Everyday life in London: 1350-1500

Course Dates: 05/05/23 - 21/07/23
Time: 15:00 - 17:00
Location: Keeley Street
Tutors: 
Where and how did Londoners live? What did they eat and drink? What illnesses did they suffer from, how were they treated and how did they deal with sanitation? These and other questions will be addressed on this course.
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SKU
193129
Full fee £259.00 Senior fee £207.00 Concession £130.00

Course Code: HLW98

Fri, day, 05 May - 21 Jul '23

Duration: 12 sessions (over 12 weeks)

Or call to enrol:020 7831 7831

Please note: We offer a wide variety of financial support to make courses affordable. Just visit our online Help Center for more information on a range of topics including fees, online learning and FAQs.

What is the course about?

We will draw upon written sources, archaeological evidence and art to explore what life was like for the inhabitants of London who survived the Black Death.

What will we cover?

We begin by looking at London in the aftermath of plague that had killed 50% of its inhabitants. We will then go on to look at discrete areas of life for Londoners. These include: crime and punishment; work and leisure; sickness and health; sanitation; and immigration. There will also be a trip to the Medieval Gallery of the Museum of London.

What will I achieve?
By the end of this course you should be able to...

• Evaluate the usefulness of coroner rolls as a source for the everyday life in London
• Describe the interaction between economic, social and political changes over the period and its effect on London
• and its inhabitants
• Say how many public toilets there were in the City by 1500
• Assess the impact of the Guilds on employment opportunities for men and women.

What level is the course and do I need any particular skills?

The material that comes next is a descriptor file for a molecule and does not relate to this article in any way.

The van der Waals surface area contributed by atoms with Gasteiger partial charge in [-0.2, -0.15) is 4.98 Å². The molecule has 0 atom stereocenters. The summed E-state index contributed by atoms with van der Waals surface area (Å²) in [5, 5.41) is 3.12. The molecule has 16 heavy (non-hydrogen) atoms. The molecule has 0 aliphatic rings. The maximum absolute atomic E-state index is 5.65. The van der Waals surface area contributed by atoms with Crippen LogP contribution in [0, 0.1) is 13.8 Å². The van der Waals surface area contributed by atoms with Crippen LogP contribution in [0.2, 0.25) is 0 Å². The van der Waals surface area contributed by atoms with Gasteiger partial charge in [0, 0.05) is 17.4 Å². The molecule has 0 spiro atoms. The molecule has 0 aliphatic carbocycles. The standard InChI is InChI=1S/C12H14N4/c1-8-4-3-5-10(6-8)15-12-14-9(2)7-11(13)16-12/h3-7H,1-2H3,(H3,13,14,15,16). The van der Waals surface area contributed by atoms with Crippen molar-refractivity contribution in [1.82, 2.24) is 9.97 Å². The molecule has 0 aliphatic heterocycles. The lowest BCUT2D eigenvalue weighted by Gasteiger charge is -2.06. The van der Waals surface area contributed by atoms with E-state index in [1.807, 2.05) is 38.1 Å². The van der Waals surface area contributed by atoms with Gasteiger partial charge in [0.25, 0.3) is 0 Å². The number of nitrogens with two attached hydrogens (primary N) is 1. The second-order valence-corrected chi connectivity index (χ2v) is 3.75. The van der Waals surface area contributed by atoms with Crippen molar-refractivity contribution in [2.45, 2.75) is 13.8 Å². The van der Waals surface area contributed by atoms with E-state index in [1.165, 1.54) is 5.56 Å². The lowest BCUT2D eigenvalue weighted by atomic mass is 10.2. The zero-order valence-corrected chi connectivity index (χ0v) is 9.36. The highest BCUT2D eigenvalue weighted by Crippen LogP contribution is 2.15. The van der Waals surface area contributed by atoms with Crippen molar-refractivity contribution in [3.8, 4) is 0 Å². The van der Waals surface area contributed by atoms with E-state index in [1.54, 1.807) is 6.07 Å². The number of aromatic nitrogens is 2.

This course is for anyone with an enquiring mind and an enthusiasm for London history. No previous knowledge is
necessary but a good understanding of English is essential.

How will I be taught, and will there be any work outside the class?

Each week there will be an informative talk, using PowerPoint, during which class discussion will be encouraged.
We shall use small group work to analyse original sources and a range of handouts will be available for discussion
purposes. Occasionally small pieces of homework reading will be distributed to augment your knowledge. You are
encouraged to bring along/describe items you have read in newspapers/heard on radio/seen on TV you think may be of interest to the group.

Are there any other costs? Is there anything I need to bring?

There are no additional costs other than note-taking materials.

When I've finished, what course can I do next?

You might consider enrolling on the next London course in this cycle: Tudor London.

Vanessa King Tutor Website

Vanessa King is a lecturer in Medieval and early Modern History at Regents University, and Birkbeck College University of London. At City Lit, Vanessa offers courses and day schools on London, as well as European history from the Fall of Rome to 1800. She has published widely on the Anglo-Norman period (1066-1154), and is currently writing a book on Early English Queenship 600-1066 for Routledge. You can follow her progress via her website: https://queenshipinpreconquestengland.wordpress.com/ Vanessa’s expertise in medieval matters means she is frequently called upon to give public lectures and speak on BBC Radio. Vanessa's philosophy of teaching is to make history come alive through informative presentations with a good sense of humour. In her spare time, she enjoys nothing better than talking history over a glass of red wine!

Please note: We reserve the right to change our tutors from those advertised. This happens rarely, but if it does, we are unable to refund fees due to this. Our tutors may have different teaching styles; however we guarantee a consistent quality of teaching in all our courses.